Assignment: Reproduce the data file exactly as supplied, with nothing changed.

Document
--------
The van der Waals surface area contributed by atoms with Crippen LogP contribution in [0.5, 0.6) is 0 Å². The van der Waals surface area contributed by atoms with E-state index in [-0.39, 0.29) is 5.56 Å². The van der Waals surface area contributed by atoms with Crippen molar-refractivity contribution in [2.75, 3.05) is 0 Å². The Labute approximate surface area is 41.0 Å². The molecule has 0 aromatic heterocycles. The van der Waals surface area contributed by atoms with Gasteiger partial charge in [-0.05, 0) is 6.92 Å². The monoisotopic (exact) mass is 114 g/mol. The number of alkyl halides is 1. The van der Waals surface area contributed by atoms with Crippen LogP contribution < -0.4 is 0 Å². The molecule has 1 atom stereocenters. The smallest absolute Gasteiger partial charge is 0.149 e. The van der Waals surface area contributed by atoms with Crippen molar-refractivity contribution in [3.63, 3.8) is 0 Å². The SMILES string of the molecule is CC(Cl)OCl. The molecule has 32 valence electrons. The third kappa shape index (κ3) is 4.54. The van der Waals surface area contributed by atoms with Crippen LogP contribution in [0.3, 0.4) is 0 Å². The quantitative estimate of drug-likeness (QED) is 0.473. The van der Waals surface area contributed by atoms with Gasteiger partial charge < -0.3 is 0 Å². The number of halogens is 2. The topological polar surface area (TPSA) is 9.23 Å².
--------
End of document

The van der Waals surface area contributed by atoms with Crippen LogP contribution in [0.5, 0.6) is 0 Å². The van der Waals surface area contributed by atoms with E-state index in [-0.39, 0.29) is 5.56 Å². The van der Waals surface area contributed by atoms with Crippen molar-refractivity contribution in [2.75, 3.05) is 0 Å². The Labute approximate surface area is 41.0 Å². The molecule has 0 aromatic heterocycles. The van der Waals surface area contributed by atoms with Gasteiger partial charge in [-0.05, 0) is 6.92 Å². The monoisotopic (exact) mass is 114 g/mol. The number of alkyl halides is 1. The van der Waals surface area contributed by atoms with Crippen LogP contribution < -0.4 is 0 Å². The molecule has 1 atom stereocenters. The smallest absolute Gasteiger partial charge is 0.149 e. The van der Waals surface area contributed by atoms with Crippen molar-refractivity contribution in [3.63, 3.8) is 0 Å². The SMILES string of the molecule is CC(Cl)OCl. The molecule has 32 valence electrons. The third kappa shape index (κ3) is 4.54. The van der Waals surface area contributed by atoms with Crippen LogP contribution in [0.3, 0.4) is 0 Å². The quantitative estimate of drug-likeness (QED) is 0.473. The van der Waals surface area contributed by atoms with Gasteiger partial charge < -0.3 is 0 Å². The number of halogens is 2. The topological polar surface area (TPSA) is 9.23 Å².